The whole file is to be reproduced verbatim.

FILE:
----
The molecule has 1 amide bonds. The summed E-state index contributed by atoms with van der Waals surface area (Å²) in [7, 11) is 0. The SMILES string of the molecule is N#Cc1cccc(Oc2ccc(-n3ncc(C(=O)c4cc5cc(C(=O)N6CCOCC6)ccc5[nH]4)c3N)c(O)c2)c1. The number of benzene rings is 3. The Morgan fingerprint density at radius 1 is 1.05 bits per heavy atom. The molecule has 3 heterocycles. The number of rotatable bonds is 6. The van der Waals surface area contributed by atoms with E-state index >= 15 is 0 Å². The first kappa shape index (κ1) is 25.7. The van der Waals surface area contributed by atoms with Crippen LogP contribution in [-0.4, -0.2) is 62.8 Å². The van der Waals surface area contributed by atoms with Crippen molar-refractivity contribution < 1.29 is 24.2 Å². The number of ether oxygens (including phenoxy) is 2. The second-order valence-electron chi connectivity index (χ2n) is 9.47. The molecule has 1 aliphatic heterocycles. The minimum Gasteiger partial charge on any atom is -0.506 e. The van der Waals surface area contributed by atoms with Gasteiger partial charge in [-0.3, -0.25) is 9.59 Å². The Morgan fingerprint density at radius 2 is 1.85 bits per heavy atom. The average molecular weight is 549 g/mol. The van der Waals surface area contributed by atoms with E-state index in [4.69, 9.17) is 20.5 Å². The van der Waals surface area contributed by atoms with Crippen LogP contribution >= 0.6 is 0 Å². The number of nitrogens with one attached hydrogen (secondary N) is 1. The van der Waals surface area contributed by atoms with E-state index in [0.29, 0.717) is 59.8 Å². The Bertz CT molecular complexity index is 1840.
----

The molecule has 1 amide bonds. The summed E-state index contributed by atoms with van der Waals surface area (Å²) in [7, 11) is 0. The SMILES string of the molecule is N#Cc1cccc(Oc2ccc(-n3ncc(C(=O)c4cc5cc(C(=O)N6CCOCC6)ccc5[nH]4)c3N)c(O)c2)c1. The number of benzene rings is 3. The Morgan fingerprint density at radius 1 is 1.05 bits per heavy atom. The molecule has 3 heterocycles. The number of rotatable bonds is 6. The van der Waals surface area contributed by atoms with E-state index >= 15 is 0 Å². The first kappa shape index (κ1) is 25.7. The van der Waals surface area contributed by atoms with Crippen LogP contribution in [-0.4, -0.2) is 62.8 Å². The van der Waals surface area contributed by atoms with Crippen molar-refractivity contribution < 1.29 is 24.2 Å². The number of ether oxygens (including phenoxy) is 2. The second-order valence-electron chi connectivity index (χ2n) is 9.47. The molecule has 1 aliphatic heterocycles. The minimum Gasteiger partial charge on any atom is -0.506 e. The van der Waals surface area contributed by atoms with Gasteiger partial charge in [-0.3, -0.25) is 9.59 Å². The Morgan fingerprint density at radius 2 is 1.85 bits per heavy atom. The average molecular weight is 549 g/mol. The van der Waals surface area contributed by atoms with E-state index in [4.69, 9.17) is 20.5 Å². The van der Waals surface area contributed by atoms with Crippen LogP contribution >= 0.6 is 0 Å². The number of nitrogens with one attached hydrogen (secondary N) is 1. The van der Waals surface area contributed by atoms with E-state index in [0.29, 0.717) is 59.8 Å². The Bertz CT molecular complexity index is 1840.